In 2016, more than 16 million adults in the United States suffered from at least one major depressive episode—an alarming statistic, to say the least. Depression is also costly to society, affecting our health care system, workplace productivity, and individual and family welfare.


While depression is often treated at an individual level, less is known about wider initiatives that might impact whole communities. But a new study has now uncovered at least one initiative that holds promise: “greening” neighborhood lots.

In this study, published in the Journal of the American Medical Association, a citywide experiment was conducted in Philadelphia, Pennsylvania. Over 540 blighted vacant lots were randomly assigned to receive one of three treatments: “greening” that involved removing trash, planting new grass and some trees, installing a low wooden fence, and monthly maintenance; “trash cleanup” that involved removing trash, limited grass mowing, and monthly maintenance, but no plantings or fence; or no treatment.

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Before and after the two-month experiment, random residents living in clusters around the lots reported how often during the last month they’d felt nervous, hopeless, restless, depressed, worthless, or that everything was an effort for them.

By analyzing changes in the different groups, the researchers found that people living near the greened spaces experienced significant reductions in their feelings of depression and worthlessness compared to those living near untouched lots.

Those in the trash cleanup group did not experience comparable gains, which means that simply receiving some benefit to the community wasn’t enough. “There’s something about the green space that’s important for health,” says lead researcher Eugenia South.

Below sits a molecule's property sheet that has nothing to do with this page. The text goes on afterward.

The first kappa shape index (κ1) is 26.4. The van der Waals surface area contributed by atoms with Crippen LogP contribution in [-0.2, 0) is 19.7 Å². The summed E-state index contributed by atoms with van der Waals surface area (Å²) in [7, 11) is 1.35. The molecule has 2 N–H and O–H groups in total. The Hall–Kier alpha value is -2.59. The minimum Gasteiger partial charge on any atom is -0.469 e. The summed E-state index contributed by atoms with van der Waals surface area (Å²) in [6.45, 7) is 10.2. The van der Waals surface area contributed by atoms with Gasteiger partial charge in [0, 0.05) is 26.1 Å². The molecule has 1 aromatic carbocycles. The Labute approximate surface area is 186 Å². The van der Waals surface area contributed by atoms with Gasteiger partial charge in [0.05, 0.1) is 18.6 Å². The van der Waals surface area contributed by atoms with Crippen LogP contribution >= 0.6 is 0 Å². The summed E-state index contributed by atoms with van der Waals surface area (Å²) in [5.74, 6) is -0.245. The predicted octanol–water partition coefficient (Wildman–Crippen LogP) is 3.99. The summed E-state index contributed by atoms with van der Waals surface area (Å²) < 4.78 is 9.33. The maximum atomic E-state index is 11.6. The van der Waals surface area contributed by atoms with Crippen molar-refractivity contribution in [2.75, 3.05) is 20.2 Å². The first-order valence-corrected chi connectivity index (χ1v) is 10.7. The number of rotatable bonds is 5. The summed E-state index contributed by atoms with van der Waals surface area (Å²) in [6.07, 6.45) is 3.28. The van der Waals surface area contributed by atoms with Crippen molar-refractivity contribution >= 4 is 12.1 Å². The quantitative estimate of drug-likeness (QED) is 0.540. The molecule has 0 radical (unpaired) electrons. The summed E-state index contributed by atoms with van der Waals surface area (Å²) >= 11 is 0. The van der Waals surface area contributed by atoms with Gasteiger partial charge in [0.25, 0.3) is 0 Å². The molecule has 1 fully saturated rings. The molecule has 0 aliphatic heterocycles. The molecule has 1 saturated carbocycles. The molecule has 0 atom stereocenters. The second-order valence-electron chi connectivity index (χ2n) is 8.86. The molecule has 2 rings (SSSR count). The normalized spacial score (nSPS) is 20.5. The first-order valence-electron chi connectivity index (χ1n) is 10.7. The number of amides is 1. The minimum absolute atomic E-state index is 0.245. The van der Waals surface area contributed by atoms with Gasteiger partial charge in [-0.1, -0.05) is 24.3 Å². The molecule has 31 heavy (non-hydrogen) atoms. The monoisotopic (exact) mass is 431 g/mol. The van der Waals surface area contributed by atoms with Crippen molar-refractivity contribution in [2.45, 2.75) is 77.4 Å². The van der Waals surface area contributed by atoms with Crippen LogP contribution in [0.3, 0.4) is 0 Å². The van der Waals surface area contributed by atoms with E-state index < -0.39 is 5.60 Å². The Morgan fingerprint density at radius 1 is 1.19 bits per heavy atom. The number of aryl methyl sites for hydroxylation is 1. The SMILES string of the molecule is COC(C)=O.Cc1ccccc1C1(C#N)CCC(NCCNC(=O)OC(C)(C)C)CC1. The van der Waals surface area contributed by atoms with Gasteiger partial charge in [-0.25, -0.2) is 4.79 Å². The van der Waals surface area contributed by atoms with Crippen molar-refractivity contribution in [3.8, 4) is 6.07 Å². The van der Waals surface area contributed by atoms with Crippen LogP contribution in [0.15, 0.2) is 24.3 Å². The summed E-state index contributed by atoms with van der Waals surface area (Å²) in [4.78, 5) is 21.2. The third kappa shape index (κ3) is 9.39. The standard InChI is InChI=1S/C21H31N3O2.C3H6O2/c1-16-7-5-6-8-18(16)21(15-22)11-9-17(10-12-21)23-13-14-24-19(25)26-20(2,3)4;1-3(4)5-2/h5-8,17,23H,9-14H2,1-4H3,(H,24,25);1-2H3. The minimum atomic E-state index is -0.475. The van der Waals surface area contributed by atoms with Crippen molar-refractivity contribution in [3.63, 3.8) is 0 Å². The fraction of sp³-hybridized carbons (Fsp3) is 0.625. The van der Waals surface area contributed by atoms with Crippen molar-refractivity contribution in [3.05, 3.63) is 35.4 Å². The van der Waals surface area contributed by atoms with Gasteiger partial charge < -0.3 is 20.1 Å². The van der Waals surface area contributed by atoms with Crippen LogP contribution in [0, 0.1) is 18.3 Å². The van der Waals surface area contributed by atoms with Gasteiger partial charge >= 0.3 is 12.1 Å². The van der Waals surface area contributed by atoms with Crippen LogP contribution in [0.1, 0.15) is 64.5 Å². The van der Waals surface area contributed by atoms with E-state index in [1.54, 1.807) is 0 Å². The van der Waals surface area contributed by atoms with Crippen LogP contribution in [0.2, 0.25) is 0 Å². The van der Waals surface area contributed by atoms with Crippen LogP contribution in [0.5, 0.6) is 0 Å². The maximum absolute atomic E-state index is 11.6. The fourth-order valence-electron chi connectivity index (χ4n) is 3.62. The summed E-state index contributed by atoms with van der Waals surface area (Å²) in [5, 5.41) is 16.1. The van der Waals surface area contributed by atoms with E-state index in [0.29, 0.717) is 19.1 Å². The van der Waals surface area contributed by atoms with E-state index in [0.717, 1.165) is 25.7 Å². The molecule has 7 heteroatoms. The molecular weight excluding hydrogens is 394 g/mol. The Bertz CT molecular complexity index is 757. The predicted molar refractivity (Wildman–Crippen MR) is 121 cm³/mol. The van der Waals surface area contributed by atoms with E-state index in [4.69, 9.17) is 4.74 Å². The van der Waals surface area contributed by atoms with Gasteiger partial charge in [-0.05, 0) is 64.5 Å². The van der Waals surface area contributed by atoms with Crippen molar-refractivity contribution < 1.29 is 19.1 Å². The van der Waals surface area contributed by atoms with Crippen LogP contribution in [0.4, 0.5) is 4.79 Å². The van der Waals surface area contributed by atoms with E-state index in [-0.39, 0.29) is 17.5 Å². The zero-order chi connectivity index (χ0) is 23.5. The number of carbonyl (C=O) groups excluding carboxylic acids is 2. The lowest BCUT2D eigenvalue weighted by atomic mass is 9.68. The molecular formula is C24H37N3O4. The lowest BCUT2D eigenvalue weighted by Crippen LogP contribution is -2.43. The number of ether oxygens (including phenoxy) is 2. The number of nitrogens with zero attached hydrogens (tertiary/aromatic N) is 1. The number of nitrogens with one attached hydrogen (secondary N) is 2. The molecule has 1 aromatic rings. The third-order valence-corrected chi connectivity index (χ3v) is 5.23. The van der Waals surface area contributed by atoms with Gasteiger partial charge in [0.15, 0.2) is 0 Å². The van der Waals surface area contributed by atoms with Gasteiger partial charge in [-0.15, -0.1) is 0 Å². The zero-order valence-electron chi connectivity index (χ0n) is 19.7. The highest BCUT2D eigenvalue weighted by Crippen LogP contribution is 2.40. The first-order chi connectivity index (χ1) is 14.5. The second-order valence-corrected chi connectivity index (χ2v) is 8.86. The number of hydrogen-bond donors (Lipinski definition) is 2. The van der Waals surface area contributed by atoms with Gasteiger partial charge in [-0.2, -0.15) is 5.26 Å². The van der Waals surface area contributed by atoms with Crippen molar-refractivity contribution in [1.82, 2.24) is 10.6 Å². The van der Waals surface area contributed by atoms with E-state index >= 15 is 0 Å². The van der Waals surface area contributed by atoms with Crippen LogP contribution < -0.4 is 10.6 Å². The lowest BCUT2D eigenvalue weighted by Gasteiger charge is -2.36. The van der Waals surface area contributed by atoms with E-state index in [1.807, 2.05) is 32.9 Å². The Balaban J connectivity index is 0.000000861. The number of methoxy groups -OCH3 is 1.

In addition, neighborhoods with more poverty saw slightly stronger results. Greening their lots had a greater impact on their well-being—perhaps because they started out with more blight to begin with, says South.

While prior studies had found that people who live near greener spaces are happier and healthier, it was hard to say which came first—better mental health or more green space. This may be the first study that really supports the idea that green space causes these changes.

Why would greening a vacant lot improve people’s well-being? South speculates that it could have something to do with stress reduction, as prior research has suggested that green spaces provide relief for people who feel bombarded by overstimulating environments, which can affect their ability to pay attention. Additionally, it’s possible that green space increases social connection, because it attracts people to spend time outdoors, where they might interact more with their neighbors and develop closer relationships. And since people who experience less loneliness and less stress—particularly less chronic stress—are less depressed, this could be the mechanism through which green space works its magic.

South’s results add to a growing body of research that suggests greening our environment is good for our well-being at a community level, where it can also lead to less violent crime.

South is particularly enthusiastic about the low cost of these kind of initiatives. Her team spent an average of $1,600 to green each lot, with about $180 per year in maintenance fees—something she hopes will inspire budget-conscious city planners. Additionally, since the neighborhoods studied tended to be poorer—with a higher risk of depression and less access to larger public parks in other parts of the city—she sees greening small, local lots as a simple, practical way to help.

“I’m mostly interested in people who generally don’t have much access to green space, who have a lot of life stressors, and who have the potential to gain a lot from more green space exposure,” she says.

She hopes this research also reaches doctors who work with patients from low-income areas. Too often, she says, doctors forget to ask about the environment in which people live and miss important information about how living in a blighted community impacts their patients’ health. Already some doctors are starting to prescribe more time in green space for their patients—something she finds encouraging.

Mostly, though, she wants city planners to take note.

“I hope this will have a practical impact in informing the ways that cities, community groups, and nonprofits think about green space, particularly in low-resourced communities,” she says. “Cities should take a close look at this.”

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